Washington – Airlines benefiting from a unplanned federal tax holiday should save the money for the government or pass it along to the passengers, but should not pocket the money themselves, key congressional leaders said Tuesday.
At issue is millions of dollars in passenger taxes — taxes ordinarily collected by the airlines. But since Saturday, the airlines have not collected the taxes because of Congress’s inability to pass a bill to fund the Federal Aviation Administration.
The airlines could have passed along the savings to air travelers. But instead, most airlines raised their base ticket prices at amounts equal to, or similar to, the expired tax.
That has prompted outrage from both Republican and Democratic lawmakers, who see eye-to-eye about little else.
Two Democratic lawmakers said the airlines’ actions belied the industry’s frequent lament that government taxes and fees hurt air travel.
“As we have heard from airlines for many years, these fees, all of which are passed on to the consumer, depress the demand for air travel, hurting the industry’s bottom line. We are left to conclude that your previous assertions were incorrect about the impact of taxes and fees on the industry,” Sens. John D. Rockefeller IV, D-West Virginia; and Maria Cantwell, D-Washington, wrote in a letter to Delta Air Lines CEO Richard Anderson, chairman of the board of the Air Transport Association, an industry group.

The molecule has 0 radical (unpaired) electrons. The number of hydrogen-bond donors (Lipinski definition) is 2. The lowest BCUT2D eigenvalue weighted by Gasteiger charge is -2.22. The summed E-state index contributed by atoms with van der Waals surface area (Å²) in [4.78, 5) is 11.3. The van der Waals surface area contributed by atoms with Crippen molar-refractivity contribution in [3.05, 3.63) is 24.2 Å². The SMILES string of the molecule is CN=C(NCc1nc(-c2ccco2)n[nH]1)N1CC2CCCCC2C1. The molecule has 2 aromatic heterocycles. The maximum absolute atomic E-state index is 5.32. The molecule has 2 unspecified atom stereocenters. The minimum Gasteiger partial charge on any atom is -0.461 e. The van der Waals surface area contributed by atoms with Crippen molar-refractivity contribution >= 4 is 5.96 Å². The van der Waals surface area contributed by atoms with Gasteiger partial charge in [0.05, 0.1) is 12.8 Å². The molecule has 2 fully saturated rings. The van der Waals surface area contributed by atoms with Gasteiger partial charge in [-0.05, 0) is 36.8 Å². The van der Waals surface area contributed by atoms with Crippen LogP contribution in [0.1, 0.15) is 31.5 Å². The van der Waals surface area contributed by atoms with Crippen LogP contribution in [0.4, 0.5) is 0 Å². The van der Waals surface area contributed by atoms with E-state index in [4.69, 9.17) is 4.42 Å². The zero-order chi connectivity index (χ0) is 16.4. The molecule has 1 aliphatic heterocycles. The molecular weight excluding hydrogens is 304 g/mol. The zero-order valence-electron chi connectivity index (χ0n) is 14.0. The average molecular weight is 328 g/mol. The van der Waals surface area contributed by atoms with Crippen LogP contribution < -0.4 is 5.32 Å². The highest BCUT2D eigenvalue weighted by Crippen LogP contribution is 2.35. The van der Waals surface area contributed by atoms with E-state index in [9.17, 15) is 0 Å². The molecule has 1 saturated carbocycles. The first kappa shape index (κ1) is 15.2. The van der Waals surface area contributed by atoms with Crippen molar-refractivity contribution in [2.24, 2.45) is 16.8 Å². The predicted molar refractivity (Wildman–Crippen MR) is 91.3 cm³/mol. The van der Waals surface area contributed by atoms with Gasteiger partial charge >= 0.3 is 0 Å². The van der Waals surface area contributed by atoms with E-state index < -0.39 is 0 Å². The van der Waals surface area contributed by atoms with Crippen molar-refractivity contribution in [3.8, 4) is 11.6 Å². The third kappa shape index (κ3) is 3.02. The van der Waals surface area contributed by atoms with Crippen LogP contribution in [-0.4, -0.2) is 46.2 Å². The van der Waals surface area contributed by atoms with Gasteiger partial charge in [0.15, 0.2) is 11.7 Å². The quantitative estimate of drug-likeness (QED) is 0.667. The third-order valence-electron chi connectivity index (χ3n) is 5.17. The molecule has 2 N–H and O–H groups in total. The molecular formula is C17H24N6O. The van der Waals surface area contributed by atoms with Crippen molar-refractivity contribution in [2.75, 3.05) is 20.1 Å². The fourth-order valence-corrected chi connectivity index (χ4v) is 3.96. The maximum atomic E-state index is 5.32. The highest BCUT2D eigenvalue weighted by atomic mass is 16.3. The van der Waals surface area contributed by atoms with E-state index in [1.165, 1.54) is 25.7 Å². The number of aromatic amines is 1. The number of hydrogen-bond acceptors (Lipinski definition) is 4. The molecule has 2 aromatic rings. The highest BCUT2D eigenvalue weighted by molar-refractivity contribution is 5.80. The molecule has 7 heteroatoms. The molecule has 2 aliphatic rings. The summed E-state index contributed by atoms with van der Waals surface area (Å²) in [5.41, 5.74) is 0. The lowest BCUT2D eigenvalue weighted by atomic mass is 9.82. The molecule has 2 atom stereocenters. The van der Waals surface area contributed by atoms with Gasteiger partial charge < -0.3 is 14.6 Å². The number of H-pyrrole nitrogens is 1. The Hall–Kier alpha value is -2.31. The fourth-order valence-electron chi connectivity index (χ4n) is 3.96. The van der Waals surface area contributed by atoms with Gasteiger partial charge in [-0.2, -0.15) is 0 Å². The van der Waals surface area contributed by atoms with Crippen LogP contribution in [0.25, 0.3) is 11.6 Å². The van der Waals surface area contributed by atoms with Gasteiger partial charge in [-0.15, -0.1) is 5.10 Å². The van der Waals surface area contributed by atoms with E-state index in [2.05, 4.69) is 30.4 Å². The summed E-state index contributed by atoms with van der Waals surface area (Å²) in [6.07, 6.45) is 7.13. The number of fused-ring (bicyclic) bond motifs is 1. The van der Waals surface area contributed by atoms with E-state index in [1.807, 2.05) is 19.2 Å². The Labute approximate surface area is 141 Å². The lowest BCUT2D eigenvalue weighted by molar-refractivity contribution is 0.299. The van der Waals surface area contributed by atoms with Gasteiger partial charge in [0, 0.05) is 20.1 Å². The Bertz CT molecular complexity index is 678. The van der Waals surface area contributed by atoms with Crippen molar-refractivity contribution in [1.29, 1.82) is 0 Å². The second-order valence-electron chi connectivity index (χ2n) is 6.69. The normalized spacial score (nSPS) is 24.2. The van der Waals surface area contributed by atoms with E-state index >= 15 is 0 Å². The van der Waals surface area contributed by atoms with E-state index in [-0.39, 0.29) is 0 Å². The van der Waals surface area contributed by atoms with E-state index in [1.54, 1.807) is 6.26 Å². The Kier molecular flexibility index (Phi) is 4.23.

Rockefeller and Cantwell urged the airlines to “put all of the profits that they are making” from the tax lapse into an escrow account so they can transfer it to the Airport and Airway Trust Fund (AATF) when Congress reinstates the taxes.
“If the industry is unwilling to protect the integrity of the AATF, at a minimum, it should pass the savings onto the consumers,” the senators said.
In an interview with CNN on Monday, Rep. John Mica, R-Florida, made a similar suggestion, saying the airlines should act responsibly, “either holding the money for the trust fund or not ripping off the consumer.”
“I expect airlines across the country to be good stewards of taxpayer dollars. Either voluntarily or through statute or through our next (FAA budget) extension, we’ll make certain that the money does go into the trust fund and it isn’t pocketed by the big airlines,” Mica said.
The tax holiday could save passengers $25 to $50 on a typical flight. Collectively, the taxes amount to about $200 million a week, the government says.
Transportation Secretary Ray LaHood also bashed the airlines for increasing fees when the tax expired.
“I think that’s unfair to the flying public,” LaHood said Monday. “What I’ve said to the airline association is you need to start thinking about the customer. And the fact that you’re not collecting the tax should not be a burden on the customer, on the flying customer.”
The Air Transport Association said it is preparing a response to Sens. Rockefeller and Cantwell.
“Customers are not impacted and are paying the same ticket prices they were last week,” ATA spokesman Steve Lott said. “As we have done for months, we strongly urge members from both chambers of Congress to meet together and resolve their differences in order to enact a long-term FAA reauthorization bill.”